The hottest ’tache in indie defies natural selection with a charmingly low-key anomaly of a debut
For the sake of a good soundbite, we’ll call it Reverse Darwinism, akin to dredging the lake and finding a three-titted, five-eyed mutant piscine flapping around at the bottom of it. It makes no sense. It simply shouldn’t be. And boy, is it weird lookin’. All the same, there it is: survival of the strangest at work. Whenever we cast our nets into pop music’s unplumbed depths, we’re always liable to discover a couple of these freakish anomalies who persist out of sheer bloody-minded uniqueness. As much as [b]Darwin Deez[/b] can fit into any category, he fits into this one. Up until about six months ago, if you were familiar with [b]Darwin Deez[/b], it was probably as a member of obscure Brooklyn-based indie-rockers [b]Creaky Boards[/b]. As a disciple of Indian mystic Meher Baba, Deez doesn’t indulge in drugs or alcohol, and has been known to enthuse about [b]Jimmy Eat World[/b] as much as he does Washington, DC math-rockers [b]Q And Not U[/b]. There’s also the resemblance he bears to John Oates, one half of ’80s soft rock titans [b]Hall & Oates[/b] and cultivator of pop music’s most ridiculed moustache. You can’t decide whether he’s too ironically hip to live, too hopelessly uncool to function, or something more substantive.
That this album was originally going to be called [b]‘Astrological Epochs & The Sands Of Time’[/b] and somehow came to be called simply [b]‘Darwin Deez’[/b] says a lot. It’s a more honest title, for starters – with 10 songs that, like the starry-eyed indie pop of [b]‘Constellations’[/b], rather than cosmological in scope, are uniformly short, sweet and were recorded on a laptop. It also hints at Deez’s weariness of being perceived as pop’s passing oddball.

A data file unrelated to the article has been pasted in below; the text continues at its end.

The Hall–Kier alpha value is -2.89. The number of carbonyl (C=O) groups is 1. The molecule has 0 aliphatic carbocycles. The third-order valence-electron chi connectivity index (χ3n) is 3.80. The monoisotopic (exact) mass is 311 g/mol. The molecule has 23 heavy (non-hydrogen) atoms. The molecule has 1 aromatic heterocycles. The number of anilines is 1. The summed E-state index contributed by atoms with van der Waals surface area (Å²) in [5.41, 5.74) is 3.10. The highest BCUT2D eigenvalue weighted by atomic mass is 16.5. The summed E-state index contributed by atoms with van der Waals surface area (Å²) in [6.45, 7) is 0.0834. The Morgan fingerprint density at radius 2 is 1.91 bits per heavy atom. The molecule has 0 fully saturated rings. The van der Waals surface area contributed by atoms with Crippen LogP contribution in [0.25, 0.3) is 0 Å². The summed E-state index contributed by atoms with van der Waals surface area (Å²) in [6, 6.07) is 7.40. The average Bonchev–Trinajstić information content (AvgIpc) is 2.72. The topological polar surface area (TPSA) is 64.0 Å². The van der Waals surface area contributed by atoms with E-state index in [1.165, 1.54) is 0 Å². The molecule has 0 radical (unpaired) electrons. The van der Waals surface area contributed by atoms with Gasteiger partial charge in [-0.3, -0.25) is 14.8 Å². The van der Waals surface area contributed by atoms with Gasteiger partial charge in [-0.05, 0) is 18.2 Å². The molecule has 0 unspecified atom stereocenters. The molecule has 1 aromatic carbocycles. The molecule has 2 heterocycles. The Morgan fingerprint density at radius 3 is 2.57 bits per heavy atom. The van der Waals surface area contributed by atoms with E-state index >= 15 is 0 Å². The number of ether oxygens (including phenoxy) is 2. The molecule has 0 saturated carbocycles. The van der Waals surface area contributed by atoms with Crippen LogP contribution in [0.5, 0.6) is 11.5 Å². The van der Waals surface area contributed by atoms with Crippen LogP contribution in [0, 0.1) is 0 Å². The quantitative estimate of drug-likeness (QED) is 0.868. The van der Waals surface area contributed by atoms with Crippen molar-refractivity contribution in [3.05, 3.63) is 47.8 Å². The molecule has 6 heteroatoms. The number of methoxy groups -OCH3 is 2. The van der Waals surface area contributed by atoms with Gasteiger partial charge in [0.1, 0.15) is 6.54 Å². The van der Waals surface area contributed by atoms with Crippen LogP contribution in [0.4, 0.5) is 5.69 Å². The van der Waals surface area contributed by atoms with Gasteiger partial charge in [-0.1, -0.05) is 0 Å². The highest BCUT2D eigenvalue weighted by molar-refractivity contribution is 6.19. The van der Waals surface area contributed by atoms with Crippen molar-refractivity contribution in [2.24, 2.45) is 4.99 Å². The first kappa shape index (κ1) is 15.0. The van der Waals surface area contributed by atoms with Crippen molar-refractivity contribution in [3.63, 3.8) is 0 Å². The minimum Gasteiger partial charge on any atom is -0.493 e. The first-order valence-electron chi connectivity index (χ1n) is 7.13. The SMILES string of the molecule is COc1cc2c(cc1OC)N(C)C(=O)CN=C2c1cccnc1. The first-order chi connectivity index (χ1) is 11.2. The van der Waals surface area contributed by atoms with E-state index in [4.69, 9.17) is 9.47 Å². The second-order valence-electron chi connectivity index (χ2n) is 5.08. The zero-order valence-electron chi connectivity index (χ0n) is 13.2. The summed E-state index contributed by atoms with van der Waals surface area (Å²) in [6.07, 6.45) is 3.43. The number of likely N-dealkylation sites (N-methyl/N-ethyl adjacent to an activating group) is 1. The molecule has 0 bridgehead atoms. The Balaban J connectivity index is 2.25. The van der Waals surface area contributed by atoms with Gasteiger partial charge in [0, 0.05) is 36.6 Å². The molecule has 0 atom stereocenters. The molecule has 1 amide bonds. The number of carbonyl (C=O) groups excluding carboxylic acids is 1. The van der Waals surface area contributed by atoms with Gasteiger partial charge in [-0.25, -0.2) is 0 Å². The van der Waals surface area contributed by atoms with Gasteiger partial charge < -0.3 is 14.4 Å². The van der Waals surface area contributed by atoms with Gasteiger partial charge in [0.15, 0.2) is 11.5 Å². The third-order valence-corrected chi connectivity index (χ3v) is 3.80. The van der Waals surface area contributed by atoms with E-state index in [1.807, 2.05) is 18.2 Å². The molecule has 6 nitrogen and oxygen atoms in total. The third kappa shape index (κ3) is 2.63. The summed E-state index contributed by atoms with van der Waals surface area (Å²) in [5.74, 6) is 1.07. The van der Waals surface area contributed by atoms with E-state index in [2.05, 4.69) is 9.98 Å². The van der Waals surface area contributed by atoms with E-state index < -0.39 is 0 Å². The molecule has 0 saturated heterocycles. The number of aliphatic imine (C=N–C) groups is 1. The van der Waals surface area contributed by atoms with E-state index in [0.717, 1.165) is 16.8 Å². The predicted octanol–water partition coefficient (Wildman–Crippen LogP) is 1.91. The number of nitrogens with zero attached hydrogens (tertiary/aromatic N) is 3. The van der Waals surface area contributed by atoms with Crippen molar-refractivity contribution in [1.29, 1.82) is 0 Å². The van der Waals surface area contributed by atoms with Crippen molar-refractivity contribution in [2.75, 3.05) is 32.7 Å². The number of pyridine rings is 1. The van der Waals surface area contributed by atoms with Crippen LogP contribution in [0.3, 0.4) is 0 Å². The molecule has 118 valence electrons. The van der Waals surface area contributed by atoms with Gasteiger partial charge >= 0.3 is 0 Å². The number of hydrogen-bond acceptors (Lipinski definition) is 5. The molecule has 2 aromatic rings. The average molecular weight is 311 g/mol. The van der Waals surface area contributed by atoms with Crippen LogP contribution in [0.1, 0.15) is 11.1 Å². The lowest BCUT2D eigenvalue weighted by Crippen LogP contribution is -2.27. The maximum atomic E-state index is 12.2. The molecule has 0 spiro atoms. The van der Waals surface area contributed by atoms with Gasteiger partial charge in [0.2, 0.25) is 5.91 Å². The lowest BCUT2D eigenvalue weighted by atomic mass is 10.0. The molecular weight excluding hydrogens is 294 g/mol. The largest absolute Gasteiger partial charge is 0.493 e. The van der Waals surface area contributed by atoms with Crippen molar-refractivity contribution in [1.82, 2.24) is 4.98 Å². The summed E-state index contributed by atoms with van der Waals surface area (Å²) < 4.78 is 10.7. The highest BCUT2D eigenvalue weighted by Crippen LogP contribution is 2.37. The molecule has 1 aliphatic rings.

The result is a compulsive album that often feels like a collection of demos, but that’s no bad thing; it’s easy to see how the simple, toy-like melodies of [b]‘The Bomb Song’[/b] or [b]‘Radar Detector’[/b] might be ruined by excessive production, while in their lo-fi form they’re easy to fall in love with. It’s drawn comparisons to [a]The Strokes[/a] and [b]The Moldy Peaches,[/b] but both are misleading: if it sounds like anything, it’s [b]Albert Hammond Jr[/b] or [b]Brendan Benson[/b]’s solo albums; similarly stripped-down, songwriterly affairs.
Deez’s sunny optimism also comes in peaks and troughs; for every chirpy [b]‘Up In The Clouds’[/b] or [b]‘Constellations’[/b], there’s the spacey melancholy of [b]‘Bed Space’[/b] or the ringing romantic disappointment of [b]‘Deep Sea Divers’[/b]. On [b]‘Bad Day’[/b], meanwhile, he manages the neat trick of wishing gut-punch after karmic gut-punch on a love rival while still sounding sociopathically cheerful.
Not all the songs are good enough to benefit from Deez’s minimalist approach, but most of them are. He’s mooted a “more introspective, emotional, Radiohead-whatever” follow-up. That sounds like a colossal misstep, but then that’s kinda what [b]Darwin Deez[/b] is anyway. And it’s certainly worked so far.
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